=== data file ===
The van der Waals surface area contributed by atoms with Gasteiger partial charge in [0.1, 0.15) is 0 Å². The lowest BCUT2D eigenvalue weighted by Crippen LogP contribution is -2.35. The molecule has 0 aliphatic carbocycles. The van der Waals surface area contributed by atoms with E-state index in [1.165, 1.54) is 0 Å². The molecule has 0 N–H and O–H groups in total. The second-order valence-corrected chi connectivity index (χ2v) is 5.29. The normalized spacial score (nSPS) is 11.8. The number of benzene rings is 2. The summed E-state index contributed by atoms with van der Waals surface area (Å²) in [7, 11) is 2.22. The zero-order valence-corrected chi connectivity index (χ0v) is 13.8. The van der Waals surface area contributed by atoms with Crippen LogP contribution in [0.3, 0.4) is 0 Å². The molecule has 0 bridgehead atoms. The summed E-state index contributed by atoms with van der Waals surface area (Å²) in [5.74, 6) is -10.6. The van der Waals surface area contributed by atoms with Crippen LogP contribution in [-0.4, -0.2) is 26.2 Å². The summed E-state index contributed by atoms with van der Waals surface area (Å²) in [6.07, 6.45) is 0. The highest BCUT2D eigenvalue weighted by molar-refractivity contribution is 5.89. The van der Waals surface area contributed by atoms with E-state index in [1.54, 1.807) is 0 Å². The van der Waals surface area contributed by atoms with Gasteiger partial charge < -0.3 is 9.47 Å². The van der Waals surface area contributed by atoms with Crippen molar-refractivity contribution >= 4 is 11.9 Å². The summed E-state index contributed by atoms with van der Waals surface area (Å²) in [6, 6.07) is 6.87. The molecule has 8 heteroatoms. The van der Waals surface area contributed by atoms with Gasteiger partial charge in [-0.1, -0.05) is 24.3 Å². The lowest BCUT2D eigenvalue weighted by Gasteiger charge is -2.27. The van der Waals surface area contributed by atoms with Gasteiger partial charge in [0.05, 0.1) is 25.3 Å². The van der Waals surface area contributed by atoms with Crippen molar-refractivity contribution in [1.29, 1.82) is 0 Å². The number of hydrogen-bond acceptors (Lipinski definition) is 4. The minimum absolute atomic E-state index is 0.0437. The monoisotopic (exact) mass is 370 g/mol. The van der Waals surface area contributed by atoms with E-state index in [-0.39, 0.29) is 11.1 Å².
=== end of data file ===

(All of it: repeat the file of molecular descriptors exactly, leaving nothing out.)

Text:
The van der Waals surface area contributed by atoms with Gasteiger partial charge in [0.1, 0.15) is 0 Å². The lowest BCUT2D eigenvalue weighted by Crippen LogP contribution is -2.35. The molecule has 0 aliphatic carbocycles. The van der Waals surface area contributed by atoms with E-state index in [1.165, 1.54) is 0 Å². The molecule has 0 N–H and O–H groups in total. The second-order valence-corrected chi connectivity index (χ2v) is 5.29. The normalized spacial score (nSPS) is 11.8. The number of benzene rings is 2. The summed E-state index contributed by atoms with van der Waals surface area (Å²) in [7, 11) is 2.22. The zero-order valence-corrected chi connectivity index (χ0v) is 13.8. The van der Waals surface area contributed by atoms with Crippen LogP contribution in [0.3, 0.4) is 0 Å². The molecule has 0 bridgehead atoms. The summed E-state index contributed by atoms with van der Waals surface area (Å²) in [5.74, 6) is -10.6. The van der Waals surface area contributed by atoms with Crippen LogP contribution in [-0.4, -0.2) is 26.2 Å². The summed E-state index contributed by atoms with van der Waals surface area (Å²) in [6.07, 6.45) is 0. The highest BCUT2D eigenvalue weighted by molar-refractivity contribution is 5.89. The van der Waals surface area contributed by atoms with E-state index in [1.54, 1.807) is 0 Å². The van der Waals surface area contributed by atoms with Gasteiger partial charge < -0.3 is 9.47 Å². The van der Waals surface area contributed by atoms with Crippen molar-refractivity contribution >= 4 is 11.9 Å². The summed E-state index contributed by atoms with van der Waals surface area (Å²) in [6, 6.07) is 6.87. The molecule has 8 heteroatoms. The van der Waals surface area contributed by atoms with Gasteiger partial charge in [-0.1, -0.05) is 24.3 Å². The lowest BCUT2D eigenvalue weighted by Gasteiger charge is -2.27. The van der Waals surface area contributed by atoms with Gasteiger partial charge in [0.05, 0.1) is 25.3 Å². The van der Waals surface area contributed by atoms with Crippen molar-refractivity contribution in [1.29, 1.82) is 0 Å². The number of hydrogen-bond acceptors (Lipinski definition) is 4. The minimum absolute atomic E-state index is 0.0437. The monoisotopic (exact) mass is 370 g/mol. The van der Waals surface area contributed by atoms with E-state index in [-0.39, 0.29) is 11.1 Å².